AF: One interesting aspect of your films is that they combine genres – sci-fi and horror, sci-fi and action, etc – and that’s something that’s often used as a definition of cult films. In mainstream films you have to stick to one genre and not break the rules. Is that something you’ve become aware of throughout your career?

PA: I don’t know that the level of box office of my films can really be called cult! I think when a movie makes close to $200 million worldwide, it’s kind of beyond a cult level!

AF: But you know what I’m getting at: the way that ‘cult’ has become a genre in its own right, even if it breaks box office records, just as, for example, ‘indie’ is used to describe films that have a more skewed way of telling a story than ‘mainstream’ films.

PA: I think if you’re making genre movies, your audience is very sophisticated because they’ve seen everything – especially now when you can watch so many movies on DVD, or on TV, or download them. So if you’re going to present something fresh and interesting to audiences or subvert expectations, I think that’s where combining genres can sometimes help – for example, you think you’re watching an action movie and suddenly it has a very scary moment in it… I think it becomes harder and harder to take a genre audience by surprise and maybe that’s one of the reasons why the movies I’ve made have combined elements from different genres and been successful.

AF: How much of a challenge is it to make films that audiences find unexpected?

PA: It’s a huge challenge. Sometimes I think genre filmmaking is not regarded with the esteem it deserves. People look down on it a little bit, but it’s much easier to make a drama than it is to make a genre movie because the audiences of genre movies are the most critical in the world. It would be much easier for me to make a film where I’m just filming two actors in a room!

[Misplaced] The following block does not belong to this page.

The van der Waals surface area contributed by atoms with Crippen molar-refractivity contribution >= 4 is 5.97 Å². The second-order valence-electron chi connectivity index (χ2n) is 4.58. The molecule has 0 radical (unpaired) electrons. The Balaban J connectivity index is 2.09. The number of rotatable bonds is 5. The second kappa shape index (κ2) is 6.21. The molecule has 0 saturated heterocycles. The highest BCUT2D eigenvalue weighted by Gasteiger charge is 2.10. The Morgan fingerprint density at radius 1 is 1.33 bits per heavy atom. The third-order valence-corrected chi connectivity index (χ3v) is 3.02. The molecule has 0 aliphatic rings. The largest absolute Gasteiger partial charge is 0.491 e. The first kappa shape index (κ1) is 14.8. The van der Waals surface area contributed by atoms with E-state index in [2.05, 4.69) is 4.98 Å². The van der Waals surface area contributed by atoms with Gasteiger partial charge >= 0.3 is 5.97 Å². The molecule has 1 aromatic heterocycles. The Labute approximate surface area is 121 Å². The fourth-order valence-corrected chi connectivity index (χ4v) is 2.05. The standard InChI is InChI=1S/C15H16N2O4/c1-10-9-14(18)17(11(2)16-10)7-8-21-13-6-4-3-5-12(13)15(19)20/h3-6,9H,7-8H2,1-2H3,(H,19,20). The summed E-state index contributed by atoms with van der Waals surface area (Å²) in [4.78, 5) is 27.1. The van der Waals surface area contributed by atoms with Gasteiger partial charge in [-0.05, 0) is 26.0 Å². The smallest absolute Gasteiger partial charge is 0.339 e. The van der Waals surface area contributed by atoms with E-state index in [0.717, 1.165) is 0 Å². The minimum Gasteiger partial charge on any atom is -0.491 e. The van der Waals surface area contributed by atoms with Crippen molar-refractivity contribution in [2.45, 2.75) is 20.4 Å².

AF: Talking about exceeding audience expectations, I was wondering if that’s what attracts you to computer game adaptations because they’re a form of narrative that perhaps film audiences aren’t used to?

PA: I think there are video game references in my work that are fresh to the world of cinema, such as the power-ups in Death Race. I think that’s a challenge when you make this kind of film, especially when you make a video game adaptation: you walk the thin line between satisfying the hardcore fans of the game you’re adapting and delivering a movie for a more mainstream audience that don’t know anything about it.

AF: When you were developing as a filmmaker, were there various genres that you wanted to tackle, either separately or at the same time, or did each project suggest a different genre approach? My favourite of your films, for example, is Event Horizon, which successfully mixes horror and sci-fi to an unexpected extent.

PA: I’ve always made the kind of movies I enjoyed when I was growing up, and I guess those movies combined those genres anyway. Alien, for example, is the best known horror/sci-fi movie and it is really effective. I’ve done it on a project by project basis – there’s no overall plan to a filmmaker’s career. With Death Race, I’ve kind of made three movies in one – it’s a prison movie, a car movie and also a war movie! With the heavy weaponry in the movie, it has more in common with Black Hawk Down than your average car race movie.

Interview by Alex Fitch

Read Alex Fitch’s feature on both versions of Death Race in our autumn print issue. The theme of the issue is cruel games, from sadistic power play in Korean thriller A Bloody Aria to fascist games in German hit The Wave and Stanley Kubrick’s career-long fascination with game-playing. Plus: interview with comic book master Charles Burns about the stunning animated film Fear(s) of the Dark and preview of the Raindance Festival. And don’t miss our fantastic London Film Festival comic strip, which surely is worth the price of the issue alone!